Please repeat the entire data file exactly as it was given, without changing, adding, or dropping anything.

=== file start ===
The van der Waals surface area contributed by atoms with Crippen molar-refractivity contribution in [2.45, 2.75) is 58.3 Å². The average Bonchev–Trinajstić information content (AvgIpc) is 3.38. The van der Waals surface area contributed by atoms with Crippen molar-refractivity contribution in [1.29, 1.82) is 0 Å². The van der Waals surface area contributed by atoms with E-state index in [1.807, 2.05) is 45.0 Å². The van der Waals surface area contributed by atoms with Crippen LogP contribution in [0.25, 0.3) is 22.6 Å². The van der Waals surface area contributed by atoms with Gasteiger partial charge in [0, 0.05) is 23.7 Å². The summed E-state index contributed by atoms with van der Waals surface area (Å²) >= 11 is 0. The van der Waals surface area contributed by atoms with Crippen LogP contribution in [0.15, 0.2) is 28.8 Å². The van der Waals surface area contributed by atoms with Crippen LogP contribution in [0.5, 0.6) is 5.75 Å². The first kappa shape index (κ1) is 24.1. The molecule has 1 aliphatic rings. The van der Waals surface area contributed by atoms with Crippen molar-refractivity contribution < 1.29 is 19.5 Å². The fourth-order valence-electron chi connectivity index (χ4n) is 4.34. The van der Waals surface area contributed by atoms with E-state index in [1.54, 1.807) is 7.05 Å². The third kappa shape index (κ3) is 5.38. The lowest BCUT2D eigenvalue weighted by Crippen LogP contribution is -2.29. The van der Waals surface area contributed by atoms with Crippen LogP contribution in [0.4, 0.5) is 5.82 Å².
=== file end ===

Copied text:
The van der Waals surface area contributed by atoms with Crippen molar-refractivity contribution in [2.45, 2.75) is 58.3 Å². The average Bonchev–Trinajstić information content (AvgIpc) is 3.38. The van der Waals surface area contributed by atoms with Crippen molar-refractivity contribution in [1.29, 1.82) is 0 Å². The van der Waals surface area contributed by atoms with E-state index in [1.807, 2.05) is 45.0 Å². The van der Waals surface area contributed by atoms with Crippen LogP contribution in [0.25, 0.3) is 22.6 Å². The van der Waals surface area contributed by atoms with Gasteiger partial charge in [0, 0.05) is 23.7 Å². The summed E-state index contributed by atoms with van der Waals surface area (Å²) >= 11 is 0. The van der Waals surface area contributed by atoms with Crippen LogP contribution in [0.15, 0.2) is 28.8 Å². The van der Waals surface area contributed by atoms with Crippen LogP contribution in [0.5, 0.6) is 5.75 Å². The first kappa shape index (κ1) is 24.1. The molecule has 1 aliphatic rings. The van der Waals surface area contributed by atoms with Crippen molar-refractivity contribution < 1.29 is 19.5 Å². The fourth-order valence-electron chi connectivity index (χ4n) is 4.34. The van der Waals surface area contributed by atoms with E-state index in [1.54, 1.807) is 7.05 Å². The third kappa shape index (κ3) is 5.38. The lowest BCUT2D eigenvalue weighted by Crippen LogP contribution is -2.29. The van der Waals surface area contributed by atoms with Crippen LogP contribution in [0.4, 0.5) is 5.82 Å².